The Concepts Of Time And Space In A Midsummer Night's Dream
The spaces between reality and illusion in theatre are important for shaping the audience’s perceptions of the world. The Bell Shakespeare team describes this as “the ultimate ‘liminal spaces’, neither reality nor pure illusion”. William Shakespeare’s ‘A Midsummer Night’s Dream’ explores the aspect of liminality by blurring the boundaries of the real word with fantasy. This is done through many contrasts in the play, two major aspects being the states of time and the conflicted worlds of the fairy and human form. By utilising these liminal spaces Shakespeare is able to inform the viewer’s perceptions of the world.
Time is a problematic concept in the play. Shakespeare utilises this aspect of liminality to explore perceptions of illusions and reality. A prime example of this is the introduction of Theseus and Hippolyta, when they are discussing their marriage: “Four days will quickly steep themselves in night; Four nights will quickly dream away the time” (1.1. 8-9). This is where time becomes an issue as the nights that go by do not line up. This is used for dramatic purposes to convey the symbolic meaning behind these periods and how it differs between dream states and reality. The confusion created could possibly suggest how an uninterrupted dream has the power to speed up lengths of time. The differences between time in the two worlds of fantasy and reality can be clearly seen when Shakespeare makes use of the woods as a place to invite the audience into a dream state. Through Iambic pentameter, the rhythm in the lines of the play reflect the different spaces of time taking place between the two worlds in the dreaming and awakening states.
As time is a questionable concept, the confusion of the waking and sleeping patterns throughout the play gives the audience a sense of uncertainty when trying to distinguish between the states of characters – whether they are awake or if they are in a dream state. Nearly every character in some point of the play falls asleep. This suggests that the events that occur could truly be part of their dream, as they may still be in their sleeping state. This can be seen in the quote by Demetrius, “Are you sure that we are awake? It seems to me that yet we sleep, we dream” (4.1.192-93). During the play the mechanicals and lovers experience some hilarious and mean tricks from the fairies during their sleep, and only the audience witnesses these. Once all the characters awake, they are confused and unsure about what has happened, showing the ironic effect of the love potion. The continual theme of sleep and dreaming states are used as a transitional period separating the characters from the fantasy and illusion of magic and reality. These liminal spaces represent sleep in a number of ways. For Hermia and Lysander, and for Bottom and Titania, sleep represents the uniting of lovers. However, for Puck and Oberon sleep represents the concept of making reality a dream.
While the concept of time is played interchangeably, setting is a major aspect that adds to this effect. The two major settings throughout the play are the city of Athens and the magical forest. The city is structured and ordered whereas the forest is place for anarchy. Shakespeare creates two different universes that have the ability to connect in diverse ways, however they have the capability to co-exist even through their differences. The outcome of the consistency of Titania and Oberon’s fighting is representing the climates unpredictable traits. As a result of their dispute, it is further emphasised that their conflict is not confined to the magical forest but further extended to the real world. “Contagious fogs; which falling in the land” (2.1.90), “The childing autumn, angry winter change” (2.1.112) show how the quarrel between Titania and Oberon has altered the native climate of the seasons. This aspect of liminality shows how the various weather states are symbolising the consequences of arguments and how this can cause hardship, even between characters of the mystical world. From this, the play replaces the well-known world where government structures society into a disordered world with no laws. Waking and sleeping, day and night, love and abuse, and court and forest builds numerous kinds of states, and because of this, most characters struggle to know what space they are truly in.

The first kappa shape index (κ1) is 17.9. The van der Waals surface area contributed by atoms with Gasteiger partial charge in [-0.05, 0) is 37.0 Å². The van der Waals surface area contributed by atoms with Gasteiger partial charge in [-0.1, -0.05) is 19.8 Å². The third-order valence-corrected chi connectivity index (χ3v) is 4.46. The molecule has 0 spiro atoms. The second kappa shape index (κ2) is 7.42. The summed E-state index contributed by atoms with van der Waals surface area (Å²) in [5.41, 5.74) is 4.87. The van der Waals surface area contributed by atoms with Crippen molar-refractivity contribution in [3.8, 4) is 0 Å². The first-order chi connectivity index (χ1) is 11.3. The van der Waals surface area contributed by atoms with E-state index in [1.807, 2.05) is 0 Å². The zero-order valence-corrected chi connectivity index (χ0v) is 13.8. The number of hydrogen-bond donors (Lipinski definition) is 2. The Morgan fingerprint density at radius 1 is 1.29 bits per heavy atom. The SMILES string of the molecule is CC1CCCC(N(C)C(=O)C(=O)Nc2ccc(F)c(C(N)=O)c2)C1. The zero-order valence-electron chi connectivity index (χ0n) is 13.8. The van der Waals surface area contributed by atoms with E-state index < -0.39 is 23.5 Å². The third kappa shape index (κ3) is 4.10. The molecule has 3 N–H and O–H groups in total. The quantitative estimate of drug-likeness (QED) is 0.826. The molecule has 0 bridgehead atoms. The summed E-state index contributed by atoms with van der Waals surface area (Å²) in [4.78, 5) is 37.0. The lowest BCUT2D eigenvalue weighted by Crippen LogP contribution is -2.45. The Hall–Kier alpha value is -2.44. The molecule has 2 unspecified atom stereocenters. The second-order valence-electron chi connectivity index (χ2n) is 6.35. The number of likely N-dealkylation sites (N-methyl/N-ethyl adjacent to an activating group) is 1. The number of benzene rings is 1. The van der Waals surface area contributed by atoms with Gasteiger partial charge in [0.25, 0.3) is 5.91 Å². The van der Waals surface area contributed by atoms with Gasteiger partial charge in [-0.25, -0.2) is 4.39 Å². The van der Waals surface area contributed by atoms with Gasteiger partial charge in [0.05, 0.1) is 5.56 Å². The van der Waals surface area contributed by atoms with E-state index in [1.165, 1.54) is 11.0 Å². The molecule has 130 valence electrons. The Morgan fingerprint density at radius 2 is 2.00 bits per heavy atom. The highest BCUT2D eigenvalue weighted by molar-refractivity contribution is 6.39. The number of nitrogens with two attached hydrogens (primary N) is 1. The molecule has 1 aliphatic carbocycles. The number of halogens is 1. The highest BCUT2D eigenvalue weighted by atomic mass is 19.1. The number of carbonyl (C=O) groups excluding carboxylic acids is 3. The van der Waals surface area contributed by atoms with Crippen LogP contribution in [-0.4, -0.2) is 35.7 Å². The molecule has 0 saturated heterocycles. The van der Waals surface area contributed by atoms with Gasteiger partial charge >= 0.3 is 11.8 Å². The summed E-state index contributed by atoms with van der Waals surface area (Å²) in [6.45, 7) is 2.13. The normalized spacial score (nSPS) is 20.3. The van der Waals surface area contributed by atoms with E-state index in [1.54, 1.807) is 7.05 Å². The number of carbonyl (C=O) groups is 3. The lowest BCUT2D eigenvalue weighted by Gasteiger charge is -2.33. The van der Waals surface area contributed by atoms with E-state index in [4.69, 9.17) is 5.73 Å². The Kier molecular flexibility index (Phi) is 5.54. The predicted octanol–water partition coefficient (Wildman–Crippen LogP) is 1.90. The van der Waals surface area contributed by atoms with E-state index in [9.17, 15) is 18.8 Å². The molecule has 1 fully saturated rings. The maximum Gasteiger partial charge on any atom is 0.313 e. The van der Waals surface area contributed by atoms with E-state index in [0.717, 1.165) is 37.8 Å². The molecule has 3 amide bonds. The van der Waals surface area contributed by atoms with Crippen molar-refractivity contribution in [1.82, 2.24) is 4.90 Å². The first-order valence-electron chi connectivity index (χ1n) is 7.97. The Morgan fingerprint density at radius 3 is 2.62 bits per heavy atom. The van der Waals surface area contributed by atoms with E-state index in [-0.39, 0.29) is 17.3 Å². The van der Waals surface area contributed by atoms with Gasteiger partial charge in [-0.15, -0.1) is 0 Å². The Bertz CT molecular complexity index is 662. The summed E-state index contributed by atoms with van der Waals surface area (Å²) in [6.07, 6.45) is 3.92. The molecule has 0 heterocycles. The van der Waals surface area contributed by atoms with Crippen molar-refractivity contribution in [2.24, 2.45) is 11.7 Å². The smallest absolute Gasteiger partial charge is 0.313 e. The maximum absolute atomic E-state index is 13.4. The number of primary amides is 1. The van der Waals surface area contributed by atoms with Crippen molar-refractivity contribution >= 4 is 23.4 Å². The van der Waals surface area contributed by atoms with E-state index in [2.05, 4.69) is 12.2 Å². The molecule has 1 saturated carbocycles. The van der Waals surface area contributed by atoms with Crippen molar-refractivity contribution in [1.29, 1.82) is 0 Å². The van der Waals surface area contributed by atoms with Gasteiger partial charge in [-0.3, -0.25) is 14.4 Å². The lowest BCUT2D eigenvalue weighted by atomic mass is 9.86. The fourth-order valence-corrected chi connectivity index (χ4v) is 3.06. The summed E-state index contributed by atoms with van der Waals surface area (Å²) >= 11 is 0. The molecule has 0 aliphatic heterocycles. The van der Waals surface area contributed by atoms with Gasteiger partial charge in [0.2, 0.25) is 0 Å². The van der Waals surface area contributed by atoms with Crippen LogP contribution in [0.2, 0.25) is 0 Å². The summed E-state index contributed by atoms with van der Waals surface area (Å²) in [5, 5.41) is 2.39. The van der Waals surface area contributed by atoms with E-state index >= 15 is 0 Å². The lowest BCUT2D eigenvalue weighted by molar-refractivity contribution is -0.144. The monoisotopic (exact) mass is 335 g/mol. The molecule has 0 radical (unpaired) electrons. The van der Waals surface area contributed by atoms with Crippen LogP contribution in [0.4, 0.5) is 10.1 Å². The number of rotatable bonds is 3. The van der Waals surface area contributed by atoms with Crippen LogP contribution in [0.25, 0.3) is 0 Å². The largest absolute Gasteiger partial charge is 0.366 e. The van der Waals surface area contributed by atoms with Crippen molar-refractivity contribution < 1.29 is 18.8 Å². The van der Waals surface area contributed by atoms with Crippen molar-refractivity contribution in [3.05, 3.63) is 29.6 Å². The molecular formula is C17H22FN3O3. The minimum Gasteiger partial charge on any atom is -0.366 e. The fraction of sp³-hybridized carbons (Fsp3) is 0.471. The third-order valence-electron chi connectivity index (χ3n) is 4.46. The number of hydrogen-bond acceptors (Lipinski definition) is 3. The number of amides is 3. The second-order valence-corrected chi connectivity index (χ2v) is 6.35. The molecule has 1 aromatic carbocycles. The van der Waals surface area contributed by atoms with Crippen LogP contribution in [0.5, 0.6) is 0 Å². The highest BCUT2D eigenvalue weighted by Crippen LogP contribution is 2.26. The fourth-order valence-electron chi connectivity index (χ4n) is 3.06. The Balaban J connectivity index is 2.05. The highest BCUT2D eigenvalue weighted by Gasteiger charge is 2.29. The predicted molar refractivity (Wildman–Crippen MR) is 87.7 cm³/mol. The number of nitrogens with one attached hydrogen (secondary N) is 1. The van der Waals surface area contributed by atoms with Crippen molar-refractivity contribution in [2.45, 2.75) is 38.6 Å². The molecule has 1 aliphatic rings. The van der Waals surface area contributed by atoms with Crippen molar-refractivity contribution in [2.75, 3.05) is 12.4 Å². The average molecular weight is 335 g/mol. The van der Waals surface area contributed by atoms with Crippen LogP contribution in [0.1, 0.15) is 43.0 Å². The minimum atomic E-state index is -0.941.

The forest is a strong symbol of untamed nature that is tied to the illusion of the world of fairies. Because of this Shakespeare is able to benefit the audience by letting them experience travel, parting Athens and arriving into a new universe and welcoming the audience to experience a dream. On their journey through the liminal spaces of the play, Shakespeare utilises the forest setting as a land of chaos more so than a land of order. When Puck says “Through the forest have I gone… Night and silence – Who is here?” (2.2.72-76), it shows how dreams have the capability to confuse and even strip someone of an identity. This space between the two worlds allows the audience to formulate their own perception of illusion versus reality. It pushes viewers to see through spaces of liminality the effects behind the dream state.
By making use of the conflicting aspects of time between the waking and sleeping states as well as the two worlds of the play, William Shakespeare is able to blur together illusion and reality to inform the audience’s views on the world. These liminal spaces invite the viewer into the settings of ‘A Midsummer Night’s Dream’ through the contrasts between the human and fairy form and through how time differs between each of their worlds. These become the most important aspects for shaping its audience’s perceptions.
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